Intracoronary Brachytherapy: a New Technique to Prevent Restenosis After Percutaneous Coronary Interventions
Percutaneous trans luminal coronary angioplasty (PTCA) is an accepted treatment for coronary artery disease. However, angiographical restenosis is reported in 40-60% of patients after a successful PTCA. Mechanisms involved in the restenosis process are elastic recoil of the artery, local thrombus formation, vascular remodeling with shrinkage of the vessel and an overact healing process with neointimal hyperplasia. Neointimal hyperplasia develops by migration and proliferation of smooth muscle cells and myofibroblasts after balloon induced trauma of the arterial wall and by deposition of an extracellular matrix by the smooth muscle cells. The introduction of the stent in the arsenal of the interventional cardiologist has reduced the restenosis rate to 15-20%, by preventing elastic recoil and negative remodeling. However, the occurrence of restenosis after stent implantation remains unresolved, especially in small vessels and long lesions, where it may exceed 30% of the cases. It is primary caused by neointimal hyperplasia, which occurs due to trauma of the arterial wall by the stent-struts. The treatment of in-stent restenosis with conventional techniques (balloon angioplasty or debulking) is rather disappointing with restenosis rates of 27-63%, which increases with the number of reinterventions. Since radiotherapy had proven to be effective in treating the exuberant fibroblastic activity of keloid scar formation and other non-malignant processes such as ocular pterygia it was assumed that this adjunctive therapy would also inhibit coronary restenosis.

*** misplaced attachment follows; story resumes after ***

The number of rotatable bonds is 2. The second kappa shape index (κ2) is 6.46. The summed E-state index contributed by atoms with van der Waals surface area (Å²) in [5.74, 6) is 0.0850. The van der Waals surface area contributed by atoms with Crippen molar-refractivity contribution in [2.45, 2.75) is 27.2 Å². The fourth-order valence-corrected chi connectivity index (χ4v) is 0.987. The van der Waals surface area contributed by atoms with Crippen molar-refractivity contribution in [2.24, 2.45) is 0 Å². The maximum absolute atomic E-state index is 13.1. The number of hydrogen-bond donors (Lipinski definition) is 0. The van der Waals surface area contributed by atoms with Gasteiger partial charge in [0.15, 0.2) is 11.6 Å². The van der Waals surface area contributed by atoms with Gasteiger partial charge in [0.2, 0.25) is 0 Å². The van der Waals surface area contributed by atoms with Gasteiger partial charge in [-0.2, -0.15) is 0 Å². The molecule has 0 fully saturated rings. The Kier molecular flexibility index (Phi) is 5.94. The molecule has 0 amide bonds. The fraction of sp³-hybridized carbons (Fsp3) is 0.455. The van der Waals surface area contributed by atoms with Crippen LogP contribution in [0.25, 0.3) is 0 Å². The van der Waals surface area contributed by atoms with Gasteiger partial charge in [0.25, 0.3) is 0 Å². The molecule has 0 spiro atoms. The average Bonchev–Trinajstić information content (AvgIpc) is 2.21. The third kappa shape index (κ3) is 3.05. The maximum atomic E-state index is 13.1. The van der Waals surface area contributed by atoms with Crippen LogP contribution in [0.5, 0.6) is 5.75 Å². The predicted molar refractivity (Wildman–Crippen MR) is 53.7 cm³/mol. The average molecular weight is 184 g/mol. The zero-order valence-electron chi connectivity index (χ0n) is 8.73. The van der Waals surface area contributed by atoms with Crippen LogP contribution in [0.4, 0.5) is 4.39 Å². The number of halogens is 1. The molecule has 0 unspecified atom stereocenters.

|Keywords||Brachytherapy, cardiology, coronary diseases, heart diseases|
|Promotor||Serruys, P.W.J.C. (Patrick)|
|Sponsor||Netherlands Heart Foundation|
|Publisher||Erasmus MC: University Medical Center Rotterdam|
Sabaté, M.. (2000, May 10). Intracoronary Brachytherapy: a New Technique to Prevent Restenosis After Percutaneous Coronary Interventions. Erasmus MC: University Medical Center Rotterdam. Retrieved from http://hdl.handle.net/1765/21111
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